Artifacts: Social Report
By Lindsey Potzick
Uncovering human truths. Curated and created by Hyperquake.
4 Minute Read
The Artifacts series, grounded in the trend forecasting STEEP model*, is an observational record of how people are thinking and behaving over time. Throughout the year we will be unearthing human values that are rising to the forefront and invite you to join us on the journey. What we unearth will shed new light on your audiences, consequently helping you connect to and inspire action in them.
* The STEEP Model is a variation of the original PEST analysis, created by Harvard professor Francis Aguilar. Both are frameworks for scanning external factors within the market, and guiding business operations based on the observed factors.
From black-and-white thinking to the messy middle, living in a “post-truth”, information age means questioning our own convictions. What was once undoubtedly right or wrong, good or evil, is now a gradient of nuance as more information surfaces and greater innovations are created.
Disclaimer: The following views, thoughts, and opinions expressed in this section belong solely to the attributed sites. They are not a reflection of the views of Hyperquake.
What was birthed as intelligence software during a time of war has now evolved into security and fraud prevention. Dissenters are raising civil rights questions, knowing that prisoners’ voices will remain in the database after being released, as well as the family and friends who called them during their incarceration.
Voice recognition is an increasingly popular feature, but where is the line drawn between security and identity theft? This brings to mind the comfort the population has with Amazon Echo, Apple’s Siri voice control, and more technology of the same vein; all in the name of convenience. Similarly, when the deceased are reanimated through holograms, or their voices digitally pieced together to complete a role in a movie; we call it entertainment.
Technology has brought businesses the reward of having access to volumes of information, along with the liability of ensuring proper credit. With the ability to obtain and save voices, this begs the question: do we own our voices? And can there be proper guard rails regarding acceptable uses for vocal “fingerprints”?
On the 30th anniversary of Ted Bundy’s death, Netflix released Conversations with a Killer: The Ted Bundy Tapes as well as the trailer for the biopic titled, Extremely Wicked, Shockingly Evil, and Vile, starring Zac Efron. Bundy’s charm and clean-cut appearance instilled an instant trust in others, which he used to his advantage to lure victims in. Despite being widely known as a serial killer who targeted women in the 70s, an outspoken sect of true crime fans are gripped by his attractive looks.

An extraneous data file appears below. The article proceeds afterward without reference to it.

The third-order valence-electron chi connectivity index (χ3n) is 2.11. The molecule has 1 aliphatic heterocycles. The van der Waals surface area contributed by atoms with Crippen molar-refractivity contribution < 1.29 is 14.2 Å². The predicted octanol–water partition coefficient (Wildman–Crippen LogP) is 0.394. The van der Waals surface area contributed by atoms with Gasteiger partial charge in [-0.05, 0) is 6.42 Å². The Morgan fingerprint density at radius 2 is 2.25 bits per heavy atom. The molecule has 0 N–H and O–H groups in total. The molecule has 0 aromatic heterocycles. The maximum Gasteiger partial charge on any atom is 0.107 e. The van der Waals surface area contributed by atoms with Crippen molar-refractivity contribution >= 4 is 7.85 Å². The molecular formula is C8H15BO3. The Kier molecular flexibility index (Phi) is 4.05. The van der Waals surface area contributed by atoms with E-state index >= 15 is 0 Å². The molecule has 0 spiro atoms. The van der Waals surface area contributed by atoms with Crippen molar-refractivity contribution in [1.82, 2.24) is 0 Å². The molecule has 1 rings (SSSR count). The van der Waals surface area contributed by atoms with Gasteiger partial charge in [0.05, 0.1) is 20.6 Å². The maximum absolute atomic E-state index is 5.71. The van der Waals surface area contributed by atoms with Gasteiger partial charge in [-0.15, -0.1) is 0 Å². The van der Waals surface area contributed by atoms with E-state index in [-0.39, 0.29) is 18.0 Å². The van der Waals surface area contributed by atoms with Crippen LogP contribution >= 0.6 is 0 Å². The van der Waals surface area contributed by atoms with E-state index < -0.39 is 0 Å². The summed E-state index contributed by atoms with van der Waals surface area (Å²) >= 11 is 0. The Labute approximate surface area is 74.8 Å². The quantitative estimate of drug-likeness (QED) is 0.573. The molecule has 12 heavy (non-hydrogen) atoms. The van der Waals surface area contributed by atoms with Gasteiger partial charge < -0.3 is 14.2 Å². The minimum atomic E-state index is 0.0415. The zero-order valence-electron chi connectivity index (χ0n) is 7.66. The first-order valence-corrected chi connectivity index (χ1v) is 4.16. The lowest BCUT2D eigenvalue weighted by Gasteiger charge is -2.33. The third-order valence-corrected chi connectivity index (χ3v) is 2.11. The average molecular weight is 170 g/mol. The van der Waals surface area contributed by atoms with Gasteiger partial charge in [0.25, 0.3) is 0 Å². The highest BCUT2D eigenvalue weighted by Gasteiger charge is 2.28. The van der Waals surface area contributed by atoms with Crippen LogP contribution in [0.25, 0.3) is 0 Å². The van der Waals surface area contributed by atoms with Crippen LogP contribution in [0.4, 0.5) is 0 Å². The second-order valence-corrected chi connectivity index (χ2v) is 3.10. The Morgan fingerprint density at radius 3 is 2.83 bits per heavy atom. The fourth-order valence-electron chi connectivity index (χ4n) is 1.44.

At first glance, Bundy gave the initial impression of being an upstanding citizen, and was so convincing that he was let off the hook by law enforcement multiple times. After his conviction, he confessed to the murder of 30 individuals. His acts were heinous (to say the least), which is why it is unsettling when anything positive is attributed to him.
In the wake of recent memes and newly-released documentaries about R Kelly and Michael Jackson, we pause to consider. In a mental framework where people are entirely good or entirely evil, how do we make sense of the outlying characteristics? How are our perceptions of people, brands, and businesses changing as we amass a greater digital archive?
When Lowell Smokes attempted to air the first commercial for pre-rolled joints during the Oscars, it wasn’t alone. A medical marijuana PSA had also been turned down to show during the Superbowl. Although research suggests that 93% percent of Americans support medical marijuana legalization, and almost two-thirds support widespread legalization, it remains a Schedule 1* controlled substance at the federal level. Corporations are seeking to capitalize on consumer interest by vying for attention, yet media conglomerates are hesitant to align with the new values.
Prohibition lasted for 13 years. Cannabis was made illegal 80 years ago. Psychoactive drugs, (which were once associated with the counterculture movement of the ‘70s), have since grown in productive use among tech startups and veterans. As laws change and scientific research continues, what was once restricted may now be deemed therapeutic.
* Schedule 1 controlled substances are defined as having a high potential for abuse, no currently accepted medical treatment use, or lack of accepted safety for use under medical supervision.
How do brands navigate these new values when larger regulatory systems lag behind?
VALUES INFLUENCING BEHAVIORS
Trust, privacy, identity, ownership, environmentalism, activism, dualism, justice, sensationalism
What this Means for You
At Hyperquake we believe you have to move people to move product; to move people you must first understand what’s driving them to act. By starting with human insights, we find the common ground between what our clients have to offer and the wants and needs of today’s consumers. These conversations are how we evolve a brand.
How will you use these findings to disrupt your industry?